Opinion

OPINION | Curtis Varnell: ‘Old Sam’ slithered into history even if he never existed

No one knows how Sam came to be, but the most logical explanation is that a traveling circus show passed through the Roseville community and, while traversing the less than ideal roads, a wagon overturned, spilling out their large snake.

(Courtesy Photo)
No one knows how Sam came to be, but the most logical explanation is that a traveling circus show passed through the Roseville community and, while traversing the less than ideal roads, a wagon overturned, spilling out their large snake. (Courtesy Photo)

During my lifetime, I have heard many stories of large snakes and the fear that they engender in many people. There are stories of mean copperheads, fishermen surrounded by cottonmouths, and even unlucky passersby falling into pits of rattlesnakes, but never have I heard any story that compared to the legend of Old Sam.

No one knows how Sam came to be, but the most logical explanation is that a traveling circus show passed through the Roseville community and, while traversing the less than ideal roads, a wagon overturned, spilling out their large snake. Not able to capture the reptile and not willing to face the possible consequences of turning it loose on the public, the circus left the county. What is known for sure is that, on a nice spring day the following year, Sam Webb was preparing his cotton field near Tanyard Mountain. His mule suddenly balked and began backing up in the traces, braying at the top of its lungs. Alarmed, Sam stepped sideways and saw the largest snake ever lying diagonally across several cotton rows. Choosing discretion over valor, Sam decided to vacate the field, striding over three rows at a time in his rush to outrun his mule back to safety. Webb told the story around the community, marking off the length in the dirt and describing the snake as rounder than a big stovepipe. His story circulated through the community of unbelievers, who felt Sam liked to exaggerate or had too much to drink. In derision, they dubbed the snake "Old Sam."

Webb's story became more credible in July. During a pie supper at the Zion Baptist Church, several of the kids wandered off to the nearby Deep Bayou. Hearing the squealing of a pig, they ventured near the water and saw a huge snake crushing a half-grown pig to death. The children and adults quickly forgot all about the pie supper and vacated the premises. Sam was somewhat vindicated by this second sighting, but there were still many who doubted the existence of the monster snake.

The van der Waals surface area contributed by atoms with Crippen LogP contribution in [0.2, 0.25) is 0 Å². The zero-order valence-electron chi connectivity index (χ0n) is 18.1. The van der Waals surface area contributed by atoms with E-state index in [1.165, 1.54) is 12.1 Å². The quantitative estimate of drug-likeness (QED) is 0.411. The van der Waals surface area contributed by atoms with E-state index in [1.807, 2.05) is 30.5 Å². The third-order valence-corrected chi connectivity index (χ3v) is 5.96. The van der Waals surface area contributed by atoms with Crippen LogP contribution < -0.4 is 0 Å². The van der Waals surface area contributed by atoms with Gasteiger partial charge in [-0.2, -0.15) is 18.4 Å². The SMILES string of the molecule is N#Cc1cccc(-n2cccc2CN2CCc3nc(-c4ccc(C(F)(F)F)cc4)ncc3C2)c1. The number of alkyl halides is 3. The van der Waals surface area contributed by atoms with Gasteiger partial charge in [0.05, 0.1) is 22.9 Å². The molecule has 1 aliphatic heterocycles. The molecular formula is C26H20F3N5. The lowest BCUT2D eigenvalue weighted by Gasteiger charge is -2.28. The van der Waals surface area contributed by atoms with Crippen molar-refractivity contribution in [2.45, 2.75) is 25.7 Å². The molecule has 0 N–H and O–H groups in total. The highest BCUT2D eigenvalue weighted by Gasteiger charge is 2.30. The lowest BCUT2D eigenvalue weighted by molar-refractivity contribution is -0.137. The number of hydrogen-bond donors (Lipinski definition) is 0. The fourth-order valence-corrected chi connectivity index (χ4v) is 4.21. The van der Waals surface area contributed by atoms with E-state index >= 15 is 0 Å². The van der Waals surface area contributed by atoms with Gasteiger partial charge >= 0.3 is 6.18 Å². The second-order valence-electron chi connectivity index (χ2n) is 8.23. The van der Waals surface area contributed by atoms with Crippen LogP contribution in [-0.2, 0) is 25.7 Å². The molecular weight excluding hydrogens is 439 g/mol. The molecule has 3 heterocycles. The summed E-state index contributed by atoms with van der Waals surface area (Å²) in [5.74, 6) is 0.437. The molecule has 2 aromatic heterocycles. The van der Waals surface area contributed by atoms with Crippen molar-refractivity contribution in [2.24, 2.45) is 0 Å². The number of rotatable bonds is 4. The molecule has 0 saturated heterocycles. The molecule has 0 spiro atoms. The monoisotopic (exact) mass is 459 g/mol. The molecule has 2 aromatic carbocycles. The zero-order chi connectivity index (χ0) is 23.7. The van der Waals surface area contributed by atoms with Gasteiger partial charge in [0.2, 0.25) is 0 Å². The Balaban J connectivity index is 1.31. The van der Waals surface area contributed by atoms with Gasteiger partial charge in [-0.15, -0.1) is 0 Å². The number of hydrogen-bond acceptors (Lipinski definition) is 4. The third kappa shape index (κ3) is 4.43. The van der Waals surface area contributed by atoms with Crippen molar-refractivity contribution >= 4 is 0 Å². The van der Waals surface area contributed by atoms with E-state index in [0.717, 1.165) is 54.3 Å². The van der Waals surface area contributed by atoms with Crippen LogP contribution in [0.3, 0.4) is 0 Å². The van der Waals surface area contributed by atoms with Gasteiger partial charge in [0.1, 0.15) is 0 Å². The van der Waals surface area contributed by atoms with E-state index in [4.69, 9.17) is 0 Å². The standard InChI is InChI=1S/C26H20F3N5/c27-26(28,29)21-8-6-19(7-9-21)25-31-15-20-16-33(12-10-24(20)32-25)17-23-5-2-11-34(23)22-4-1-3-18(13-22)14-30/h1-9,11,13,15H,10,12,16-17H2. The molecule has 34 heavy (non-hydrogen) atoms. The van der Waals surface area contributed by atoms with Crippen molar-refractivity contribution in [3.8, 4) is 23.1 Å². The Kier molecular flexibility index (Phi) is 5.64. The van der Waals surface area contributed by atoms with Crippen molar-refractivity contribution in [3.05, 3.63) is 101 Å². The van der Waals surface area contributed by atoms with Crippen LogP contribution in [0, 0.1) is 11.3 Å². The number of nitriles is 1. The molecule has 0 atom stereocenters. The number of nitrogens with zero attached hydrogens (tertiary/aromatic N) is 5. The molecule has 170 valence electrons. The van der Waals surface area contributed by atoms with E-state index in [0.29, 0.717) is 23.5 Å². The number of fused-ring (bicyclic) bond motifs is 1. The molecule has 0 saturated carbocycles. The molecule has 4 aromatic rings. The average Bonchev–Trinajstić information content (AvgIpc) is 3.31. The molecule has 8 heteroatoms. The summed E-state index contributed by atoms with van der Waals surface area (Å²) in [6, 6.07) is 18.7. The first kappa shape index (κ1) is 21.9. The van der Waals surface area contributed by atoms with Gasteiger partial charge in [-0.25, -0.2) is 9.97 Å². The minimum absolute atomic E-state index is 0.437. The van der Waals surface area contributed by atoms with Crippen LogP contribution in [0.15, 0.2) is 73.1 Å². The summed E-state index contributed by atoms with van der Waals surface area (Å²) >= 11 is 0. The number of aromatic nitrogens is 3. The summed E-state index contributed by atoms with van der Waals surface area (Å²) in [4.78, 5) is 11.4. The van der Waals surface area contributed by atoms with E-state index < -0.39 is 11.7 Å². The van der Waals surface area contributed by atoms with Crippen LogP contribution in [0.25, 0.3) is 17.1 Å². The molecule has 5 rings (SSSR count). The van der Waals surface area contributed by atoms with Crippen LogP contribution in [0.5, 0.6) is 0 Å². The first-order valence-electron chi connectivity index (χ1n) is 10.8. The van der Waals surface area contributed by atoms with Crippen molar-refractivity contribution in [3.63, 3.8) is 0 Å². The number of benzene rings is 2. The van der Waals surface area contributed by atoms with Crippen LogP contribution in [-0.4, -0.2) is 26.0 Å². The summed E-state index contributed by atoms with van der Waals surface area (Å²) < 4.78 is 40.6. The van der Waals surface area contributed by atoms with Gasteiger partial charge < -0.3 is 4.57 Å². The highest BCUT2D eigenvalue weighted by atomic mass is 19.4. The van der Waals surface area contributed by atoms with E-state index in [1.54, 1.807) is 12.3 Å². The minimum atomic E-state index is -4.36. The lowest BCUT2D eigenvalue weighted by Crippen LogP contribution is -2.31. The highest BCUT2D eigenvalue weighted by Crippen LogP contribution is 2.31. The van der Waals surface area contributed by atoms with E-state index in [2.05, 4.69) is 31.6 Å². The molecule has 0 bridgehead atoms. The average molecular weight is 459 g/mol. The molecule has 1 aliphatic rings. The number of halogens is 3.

That all changed as classes started back at the Big Sandy School in McLean Bottoms. The school building was a conventional small school, consisting of a rectangular wooden frame structure with double doors on one end and the teacher desk, stove, and blackboard on the opposite. It was a typical hot, humid, end-of-summer day and about time for recess. Valentine Byrd was busy teaching at the front of the room when the double doors slowly opened. To his astonished eyes, a huge reptile with a head as large as a dinner bucket slithered into the aisle, forked tongue flickering from its large maw. "Walls of Jericho," he screamed, "Run, children, run!" Needing no encouragement, kids exited through doors and windows, breaking door hinges and glass as they left, accompanied by their young teacher in hot pursuit.

The entire countryside was aroused, doors were barred, and some families even prepared to move. A mass meeting was hurriedly called at the general store on Roseville's main street. Sheriff Clark Wood instructed every man to go home and get their weapons; a snake posse was needed. Scouring the entire region with blood hounds, the men finally spotted what they thought was Old Sam sinuously swimming in Deep Bayou. Shotguns and rifles exploded, loosing enough ammunition to start a small war. Old Sam sank from sight.

A hundred years have passed, but the story of Old Sam is still told, and the people of Big Sandy still pray, "Lord, please make sure that Old Sam was not able to pass on any progeny."

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